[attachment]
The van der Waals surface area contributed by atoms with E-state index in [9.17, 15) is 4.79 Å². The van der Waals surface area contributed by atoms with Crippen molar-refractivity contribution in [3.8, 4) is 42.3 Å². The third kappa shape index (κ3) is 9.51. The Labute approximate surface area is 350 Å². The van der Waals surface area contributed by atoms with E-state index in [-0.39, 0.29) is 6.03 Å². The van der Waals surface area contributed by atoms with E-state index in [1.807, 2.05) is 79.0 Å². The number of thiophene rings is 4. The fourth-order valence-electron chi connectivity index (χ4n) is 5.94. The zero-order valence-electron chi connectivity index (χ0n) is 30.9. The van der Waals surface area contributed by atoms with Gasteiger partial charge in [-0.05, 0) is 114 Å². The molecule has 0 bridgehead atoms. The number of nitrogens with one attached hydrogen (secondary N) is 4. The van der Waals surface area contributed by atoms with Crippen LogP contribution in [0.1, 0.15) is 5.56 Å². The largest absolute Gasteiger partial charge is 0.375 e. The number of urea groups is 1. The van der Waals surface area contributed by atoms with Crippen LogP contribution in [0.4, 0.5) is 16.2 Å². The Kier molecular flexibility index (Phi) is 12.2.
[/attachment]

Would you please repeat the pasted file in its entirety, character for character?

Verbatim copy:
The van der Waals surface area contributed by atoms with E-state index in [9.17, 15) is 4.79 Å². The van der Waals surface area contributed by atoms with Crippen molar-refractivity contribution in [3.8, 4) is 42.3 Å². The third kappa shape index (κ3) is 9.51. The Labute approximate surface area is 350 Å². The van der Waals surface area contributed by atoms with E-state index in [-0.39, 0.29) is 6.03 Å². The van der Waals surface area contributed by atoms with E-state index in [1.807, 2.05) is 79.0 Å². The number of thiophene rings is 4. The fourth-order valence-electron chi connectivity index (χ4n) is 5.94. The zero-order valence-electron chi connectivity index (χ0n) is 30.9. The van der Waals surface area contributed by atoms with Gasteiger partial charge in [-0.05, 0) is 114 Å². The molecule has 0 bridgehead atoms. The number of nitrogens with one attached hydrogen (secondary N) is 4. The van der Waals surface area contributed by atoms with Crippen LogP contribution in [0.1, 0.15) is 5.56 Å². The largest absolute Gasteiger partial charge is 0.375 e. The number of urea groups is 1. The van der Waals surface area contributed by atoms with Crippen LogP contribution in [0.4, 0.5) is 16.2 Å². The Kier molecular flexibility index (Phi) is 12.2.